Accidental City: The Transformation of Toronto was published in Canada by Macfarlane Walter & Ross in 1995 and in the United States by Houghton Mifflin in 1996.
Toronto is one of the world's great cities and the commercial and cultural capital of English-speaking Canada. But it is also a classic example of a modern city that has sustained and withstood every kind of urban force. Robert Fulford, in this compelling book, recounts the exciting story of the postwar transformation of an aging city. In the 1950s Toronto was a gray lady -- "a good place to mind your own business," as Northrop Frye said. Built in a strange and challenging ravine-threaded landscape on the shore of Lake Ontario by generations of architects, the city is now the home of the Canadian National Tower, of an extraordinary subway system, of the Blue Jays and their SkyDome, of the Royal Ontario Museum. Today Toronto bristles with vitality, glitters with every fascination that architecture, planning, and cultural and intellectual life can give to a city. It has fallen into many of the characteristic mistakes of modern urban planning, yet it has also saved itself from the worst of them. This graceful narrative, moving from one part of Toronto to another, paints a portrait of the city, its recent history, its urban planning, and its economic growth.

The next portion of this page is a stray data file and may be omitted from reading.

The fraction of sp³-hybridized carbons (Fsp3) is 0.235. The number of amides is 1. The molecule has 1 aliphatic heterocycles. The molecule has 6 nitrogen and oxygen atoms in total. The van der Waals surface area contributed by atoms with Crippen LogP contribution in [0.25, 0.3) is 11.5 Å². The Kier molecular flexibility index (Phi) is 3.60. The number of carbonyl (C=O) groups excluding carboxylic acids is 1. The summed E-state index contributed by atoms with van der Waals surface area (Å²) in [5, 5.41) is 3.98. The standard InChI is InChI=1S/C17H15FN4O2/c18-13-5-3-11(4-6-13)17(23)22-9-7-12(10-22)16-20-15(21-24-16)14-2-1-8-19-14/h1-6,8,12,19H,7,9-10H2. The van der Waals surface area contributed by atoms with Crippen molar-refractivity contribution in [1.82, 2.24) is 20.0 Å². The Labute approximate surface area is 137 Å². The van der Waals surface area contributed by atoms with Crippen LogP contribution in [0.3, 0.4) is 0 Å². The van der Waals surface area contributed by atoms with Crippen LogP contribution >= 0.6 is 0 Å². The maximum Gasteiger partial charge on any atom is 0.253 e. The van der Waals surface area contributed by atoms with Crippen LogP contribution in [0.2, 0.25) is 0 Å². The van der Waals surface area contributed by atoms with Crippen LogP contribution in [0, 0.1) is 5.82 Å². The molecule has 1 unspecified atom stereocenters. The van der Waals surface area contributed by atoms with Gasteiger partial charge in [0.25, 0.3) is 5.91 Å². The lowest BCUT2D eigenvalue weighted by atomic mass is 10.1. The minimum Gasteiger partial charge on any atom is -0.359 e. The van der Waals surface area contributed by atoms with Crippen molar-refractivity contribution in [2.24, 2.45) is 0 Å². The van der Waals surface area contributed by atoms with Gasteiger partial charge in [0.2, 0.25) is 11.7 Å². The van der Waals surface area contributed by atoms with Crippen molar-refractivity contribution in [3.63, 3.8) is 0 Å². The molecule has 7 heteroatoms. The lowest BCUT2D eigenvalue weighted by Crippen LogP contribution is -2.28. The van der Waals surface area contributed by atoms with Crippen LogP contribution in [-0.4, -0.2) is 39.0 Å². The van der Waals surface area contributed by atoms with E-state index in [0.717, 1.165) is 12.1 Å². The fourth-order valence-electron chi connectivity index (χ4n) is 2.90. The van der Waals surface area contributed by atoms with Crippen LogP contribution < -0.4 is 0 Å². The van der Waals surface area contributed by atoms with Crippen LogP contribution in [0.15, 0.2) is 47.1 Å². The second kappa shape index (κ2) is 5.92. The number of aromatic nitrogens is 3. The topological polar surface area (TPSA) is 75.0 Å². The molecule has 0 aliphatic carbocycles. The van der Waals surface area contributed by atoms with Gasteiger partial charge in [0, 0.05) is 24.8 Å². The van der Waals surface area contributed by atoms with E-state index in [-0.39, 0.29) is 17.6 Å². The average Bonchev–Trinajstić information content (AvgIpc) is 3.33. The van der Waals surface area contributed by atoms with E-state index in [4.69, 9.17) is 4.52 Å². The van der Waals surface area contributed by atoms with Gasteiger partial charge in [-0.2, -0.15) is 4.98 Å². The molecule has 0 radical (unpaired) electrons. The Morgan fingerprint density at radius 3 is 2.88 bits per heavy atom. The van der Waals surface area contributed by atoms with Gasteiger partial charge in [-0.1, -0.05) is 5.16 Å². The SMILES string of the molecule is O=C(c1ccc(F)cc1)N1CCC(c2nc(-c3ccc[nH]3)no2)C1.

"Toronto is one of the truly sparkling communities on our continent. This sparkling books tells how this has come about." -- J. K. Galbraith
"Fulford, the foremost cultural journalist in the country," exhibits "his eye for the significant anecdote and the telling quotation, his awareness of the broad social and cultural context, his sense of irony, his unerring ability to puncture myth and pretension, and above all the grace and wit of his prose." -- Philip Marchand, The Toronto Star
"A witty, incisive study in urban development." -- Publisher's Weekly
"Accidental City is a joy...not just for Torontonians but for anyone interested in modern city life." -- Quill & Quire
"A book that has taught me a lot about my town." -- Mayor Barbara Hall
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